Joe Biden accused of plagiarizing from Jack Layton's final letter in nomination speech

Joe Biden accused of plagiarizing from Jack Layton's final letter in nomination speech

National Post


*By Jonathan Bradley*

Democratic presidential candidate Joe Biden, a man not unaccustomed to allegations of plagiarism, is now being accused of copying the words of former New Democratic Party leader Jack Layton.

At a speech at the Democratic National Convention on Thursday, Biden’s final address included the lines, “For love is more powerful than hate. Hope is more powerful than fear. And light is more powerful than dark.”

Social media was quick to point out that the words were eerily similar to ones found in a letter Layton wrote before he died in 2011.

“My friends, love is better than anger,” said Layton in his letter. “Hope is better than fear. Optimism is better than despair.”

Biden’s remarks were made two days before the ninth anniversary of Layton’s death.

Sophia Banks, a plant-based chef, tweeted that she was disappointed Biden copied Layton’s comments.

“Jack Layton is trending,” tweeted Banks. “One of Canada’s most beloved politicians. As Biden butchers his dying words left to us.”

· 'An ally of the light, not the darkness': Biden contrasts himself with Trump as he accepts Democratic nomination
· 'Change the world': Layton says in final letter

Sandy Hudson, an activist with Black Lives Matter, tweeted Biden’s speech reminded her of Layton.

“So very very Jack Layton,” tweeted Hudson.

However, the sentiments Layton made also channel lines from a speech former prime minister Wilfrid Laurier gave in 1916.

“Let me tell you that for the solution of these problems you have a safe guide, an unfailing light if you remember that faith is better than doubt and love is better than hate,” said Laurier.

Laurier’s speech was meant to promote unity among Canadians during World War I and build connections between English and French-Canadians.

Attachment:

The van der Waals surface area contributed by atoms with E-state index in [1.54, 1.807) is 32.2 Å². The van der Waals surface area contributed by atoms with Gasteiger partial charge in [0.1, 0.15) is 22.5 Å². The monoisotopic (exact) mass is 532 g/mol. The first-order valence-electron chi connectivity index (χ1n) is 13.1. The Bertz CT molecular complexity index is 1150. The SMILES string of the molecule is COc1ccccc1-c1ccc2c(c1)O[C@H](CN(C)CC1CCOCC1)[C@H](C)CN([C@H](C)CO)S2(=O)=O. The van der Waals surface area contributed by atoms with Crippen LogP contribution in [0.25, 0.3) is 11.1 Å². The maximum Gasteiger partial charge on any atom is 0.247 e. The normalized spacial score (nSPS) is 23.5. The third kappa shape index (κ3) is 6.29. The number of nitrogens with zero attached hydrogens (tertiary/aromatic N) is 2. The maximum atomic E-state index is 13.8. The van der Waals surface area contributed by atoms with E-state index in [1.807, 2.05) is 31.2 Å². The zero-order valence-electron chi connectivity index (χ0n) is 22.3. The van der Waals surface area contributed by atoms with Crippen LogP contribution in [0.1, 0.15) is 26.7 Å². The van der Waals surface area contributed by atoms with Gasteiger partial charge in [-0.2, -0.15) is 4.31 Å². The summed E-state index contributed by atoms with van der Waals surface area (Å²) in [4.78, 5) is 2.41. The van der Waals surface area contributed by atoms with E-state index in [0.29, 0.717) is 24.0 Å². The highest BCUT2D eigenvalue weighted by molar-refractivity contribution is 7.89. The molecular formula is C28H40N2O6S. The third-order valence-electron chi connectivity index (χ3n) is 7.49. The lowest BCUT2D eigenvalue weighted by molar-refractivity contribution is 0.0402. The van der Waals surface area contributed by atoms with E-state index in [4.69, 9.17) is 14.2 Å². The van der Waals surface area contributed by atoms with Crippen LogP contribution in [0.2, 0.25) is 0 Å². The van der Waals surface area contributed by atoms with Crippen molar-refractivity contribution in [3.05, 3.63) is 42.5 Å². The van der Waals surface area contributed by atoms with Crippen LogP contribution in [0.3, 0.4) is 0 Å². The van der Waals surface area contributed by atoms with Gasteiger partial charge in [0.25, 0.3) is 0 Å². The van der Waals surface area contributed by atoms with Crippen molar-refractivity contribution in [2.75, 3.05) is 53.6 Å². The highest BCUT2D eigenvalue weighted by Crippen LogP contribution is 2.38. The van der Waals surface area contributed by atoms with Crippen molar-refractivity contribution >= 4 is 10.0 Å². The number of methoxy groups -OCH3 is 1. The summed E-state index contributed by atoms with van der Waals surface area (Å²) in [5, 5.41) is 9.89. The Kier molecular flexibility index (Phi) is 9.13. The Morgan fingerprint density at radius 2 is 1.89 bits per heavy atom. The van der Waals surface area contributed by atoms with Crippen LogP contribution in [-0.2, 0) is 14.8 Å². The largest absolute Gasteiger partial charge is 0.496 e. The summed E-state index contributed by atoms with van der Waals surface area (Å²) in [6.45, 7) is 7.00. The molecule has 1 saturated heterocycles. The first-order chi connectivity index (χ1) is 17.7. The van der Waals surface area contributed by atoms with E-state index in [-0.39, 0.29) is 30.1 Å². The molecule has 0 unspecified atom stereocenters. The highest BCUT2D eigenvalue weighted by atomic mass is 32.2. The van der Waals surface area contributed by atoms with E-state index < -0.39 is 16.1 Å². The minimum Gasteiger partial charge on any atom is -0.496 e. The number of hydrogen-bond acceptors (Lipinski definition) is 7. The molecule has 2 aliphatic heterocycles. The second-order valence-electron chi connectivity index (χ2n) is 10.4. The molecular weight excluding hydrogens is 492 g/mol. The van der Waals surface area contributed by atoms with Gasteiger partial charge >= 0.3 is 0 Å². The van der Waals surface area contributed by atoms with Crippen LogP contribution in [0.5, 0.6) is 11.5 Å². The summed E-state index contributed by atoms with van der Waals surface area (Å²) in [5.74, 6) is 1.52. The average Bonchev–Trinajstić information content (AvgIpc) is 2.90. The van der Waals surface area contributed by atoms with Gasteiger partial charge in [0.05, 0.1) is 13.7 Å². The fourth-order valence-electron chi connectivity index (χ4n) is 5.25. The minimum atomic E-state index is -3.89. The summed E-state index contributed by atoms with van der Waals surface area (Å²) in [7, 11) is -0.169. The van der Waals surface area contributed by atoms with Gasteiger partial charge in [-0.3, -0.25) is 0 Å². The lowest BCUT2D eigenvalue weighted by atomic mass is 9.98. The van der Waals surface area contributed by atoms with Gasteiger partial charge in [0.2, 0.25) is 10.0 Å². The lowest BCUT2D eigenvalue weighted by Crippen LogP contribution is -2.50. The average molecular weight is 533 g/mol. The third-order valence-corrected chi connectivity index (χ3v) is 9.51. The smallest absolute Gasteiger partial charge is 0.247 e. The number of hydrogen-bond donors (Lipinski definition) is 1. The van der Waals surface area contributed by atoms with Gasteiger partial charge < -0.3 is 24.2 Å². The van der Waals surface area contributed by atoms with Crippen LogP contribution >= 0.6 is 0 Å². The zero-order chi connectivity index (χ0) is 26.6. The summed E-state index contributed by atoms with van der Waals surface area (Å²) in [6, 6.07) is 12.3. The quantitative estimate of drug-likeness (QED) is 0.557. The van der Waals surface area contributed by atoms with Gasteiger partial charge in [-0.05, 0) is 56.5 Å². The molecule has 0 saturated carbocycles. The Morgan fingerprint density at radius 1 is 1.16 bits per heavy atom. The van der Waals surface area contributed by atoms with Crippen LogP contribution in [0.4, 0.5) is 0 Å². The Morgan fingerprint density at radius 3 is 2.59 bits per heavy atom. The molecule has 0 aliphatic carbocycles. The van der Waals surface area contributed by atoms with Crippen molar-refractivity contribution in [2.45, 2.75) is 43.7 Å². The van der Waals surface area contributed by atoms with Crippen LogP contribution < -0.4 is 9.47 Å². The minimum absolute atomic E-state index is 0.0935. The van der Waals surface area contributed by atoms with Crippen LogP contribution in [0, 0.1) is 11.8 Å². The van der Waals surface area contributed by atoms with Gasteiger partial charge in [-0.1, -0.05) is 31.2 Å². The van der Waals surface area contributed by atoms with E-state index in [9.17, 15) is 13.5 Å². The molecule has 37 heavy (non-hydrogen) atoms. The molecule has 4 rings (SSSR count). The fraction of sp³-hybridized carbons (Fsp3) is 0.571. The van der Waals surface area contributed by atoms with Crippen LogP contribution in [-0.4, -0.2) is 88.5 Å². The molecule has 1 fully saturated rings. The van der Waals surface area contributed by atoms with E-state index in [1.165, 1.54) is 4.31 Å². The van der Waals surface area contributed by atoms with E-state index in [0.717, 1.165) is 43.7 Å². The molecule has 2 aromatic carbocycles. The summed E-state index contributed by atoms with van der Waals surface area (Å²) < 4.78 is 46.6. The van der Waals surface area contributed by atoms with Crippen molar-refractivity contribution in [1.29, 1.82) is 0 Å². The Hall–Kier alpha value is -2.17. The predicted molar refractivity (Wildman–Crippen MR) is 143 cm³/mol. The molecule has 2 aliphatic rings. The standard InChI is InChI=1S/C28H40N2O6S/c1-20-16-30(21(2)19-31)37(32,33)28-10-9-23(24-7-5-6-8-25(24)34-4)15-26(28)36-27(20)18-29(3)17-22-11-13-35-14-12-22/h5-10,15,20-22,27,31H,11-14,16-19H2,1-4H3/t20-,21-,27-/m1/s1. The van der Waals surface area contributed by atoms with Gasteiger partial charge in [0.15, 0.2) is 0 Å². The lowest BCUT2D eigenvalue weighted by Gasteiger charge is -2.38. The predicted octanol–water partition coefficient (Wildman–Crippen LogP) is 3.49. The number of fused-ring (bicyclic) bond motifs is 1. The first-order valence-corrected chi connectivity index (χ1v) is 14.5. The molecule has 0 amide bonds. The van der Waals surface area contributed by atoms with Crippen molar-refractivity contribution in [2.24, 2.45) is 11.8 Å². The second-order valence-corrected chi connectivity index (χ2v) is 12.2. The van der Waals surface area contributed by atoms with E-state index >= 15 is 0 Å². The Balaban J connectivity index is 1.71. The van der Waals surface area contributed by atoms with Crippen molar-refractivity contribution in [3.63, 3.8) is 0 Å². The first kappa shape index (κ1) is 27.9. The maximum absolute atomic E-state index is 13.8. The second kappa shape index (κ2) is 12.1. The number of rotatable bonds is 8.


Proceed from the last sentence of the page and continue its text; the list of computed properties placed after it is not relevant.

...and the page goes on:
Biden has been accused of plagiarism in the past. Most famously, he plagiarized a speech in 1987 from former British Labour Party leader Neil Kinnock.

Kinnock’s speech said, “Why am I the first Kinnock in a thousand generations to be able to get to university? Why is Glenys (his wife) the first woman in her family in a thousand generations to be able to get to university? Was it because all our predecessors were thick?”

Biden’s speech said, “I started thinking as I was coming over here, why is it that Joe Biden is the first in his family ever to go to a university? Why is it that my wife who is sitting out there in the audience is the first in her family to ever go to college? Is it because our fathers and mothers were not bright?”

The incident is believed to have harmed Biden’s chance at becoming the Democratic nominee for president in 1988.

In the past Biden has called himself a gaffe machine. He said in 2007 that then-Illinois Senator Barack Obama was “the first mainstream African-American who is articulate and bright and clean and a nice-looking guy.”

He also had to revise a comment he made in 2007 when he said he was shot at in the Green Zone during a trip to Iraq.

His 2020 presidential campaign has already been filled with missteps. He confused New Hampshire with Vermont during a campaign stop in 2019. He said in February that he was a Democratic candidate for the U.S. Senate when he was running for president.

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